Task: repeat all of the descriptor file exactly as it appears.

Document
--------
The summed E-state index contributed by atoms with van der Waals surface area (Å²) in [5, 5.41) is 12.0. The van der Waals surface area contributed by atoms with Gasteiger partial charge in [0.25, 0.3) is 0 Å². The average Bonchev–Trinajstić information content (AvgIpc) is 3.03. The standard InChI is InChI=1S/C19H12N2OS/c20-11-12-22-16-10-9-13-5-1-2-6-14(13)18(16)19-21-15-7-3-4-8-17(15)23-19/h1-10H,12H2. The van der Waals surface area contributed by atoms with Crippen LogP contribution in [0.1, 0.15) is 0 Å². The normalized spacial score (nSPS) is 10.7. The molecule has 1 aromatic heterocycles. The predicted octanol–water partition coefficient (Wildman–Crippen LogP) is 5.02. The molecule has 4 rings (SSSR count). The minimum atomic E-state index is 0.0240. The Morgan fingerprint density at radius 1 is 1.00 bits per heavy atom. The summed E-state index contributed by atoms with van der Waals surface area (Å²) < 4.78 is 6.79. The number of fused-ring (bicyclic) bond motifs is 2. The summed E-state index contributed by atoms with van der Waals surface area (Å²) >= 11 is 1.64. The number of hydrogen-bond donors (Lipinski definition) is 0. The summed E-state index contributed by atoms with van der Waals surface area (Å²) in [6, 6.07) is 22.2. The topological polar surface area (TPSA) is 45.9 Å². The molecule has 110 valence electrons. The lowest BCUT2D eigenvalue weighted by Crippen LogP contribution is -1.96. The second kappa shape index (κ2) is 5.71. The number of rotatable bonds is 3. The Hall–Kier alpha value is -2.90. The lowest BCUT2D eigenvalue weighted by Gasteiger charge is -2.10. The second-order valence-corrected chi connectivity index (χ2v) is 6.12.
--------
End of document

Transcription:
The summed E-state index contributed by atoms with van der Waals surface area (Å²) in [5, 5.41) is 12.0. The van der Waals surface area contributed by atoms with Gasteiger partial charge in [0.25, 0.3) is 0 Å². The average Bonchev–Trinajstić information content (AvgIpc) is 3.03. The standard InChI is InChI=1S/C19H12N2OS/c20-11-12-22-16-10-9-13-5-1-2-6-14(13)18(16)19-21-15-7-3-4-8-17(15)23-19/h1-10H,12H2. The van der Waals surface area contributed by atoms with Crippen LogP contribution in [0.1, 0.15) is 0 Å². The normalized spacial score (nSPS) is 10.7. The molecule has 1 aromatic heterocycles. The predicted octanol–water partition coefficient (Wildman–Crippen LogP) is 5.02. The molecule has 4 rings (SSSR count). The minimum atomic E-state index is 0.0240. The Morgan fingerprint density at radius 1 is 1.00 bits per heavy atom. The summed E-state index contributed by atoms with van der Waals surface area (Å²) < 4.78 is 6.79. The number of fused-ring (bicyclic) bond motifs is 2. The summed E-state index contributed by atoms with van der Waals surface area (Å²) >= 11 is 1.64. The number of hydrogen-bond donors (Lipinski definition) is 0. The summed E-state index contributed by atoms with van der Waals surface area (Å²) in [6, 6.07) is 22.2. The topological polar surface area (TPSA) is 45.9 Å². The molecule has 110 valence electrons. The lowest BCUT2D eigenvalue weighted by Crippen LogP contribution is -1.96. The second kappa shape index (κ2) is 5.71. The number of rotatable bonds is 3. The Hall–Kier alpha value is -2.90. The lowest BCUT2D eigenvalue weighted by Gasteiger charge is -2.10. The second-order valence-corrected chi connectivity index (χ2v) is 6.12.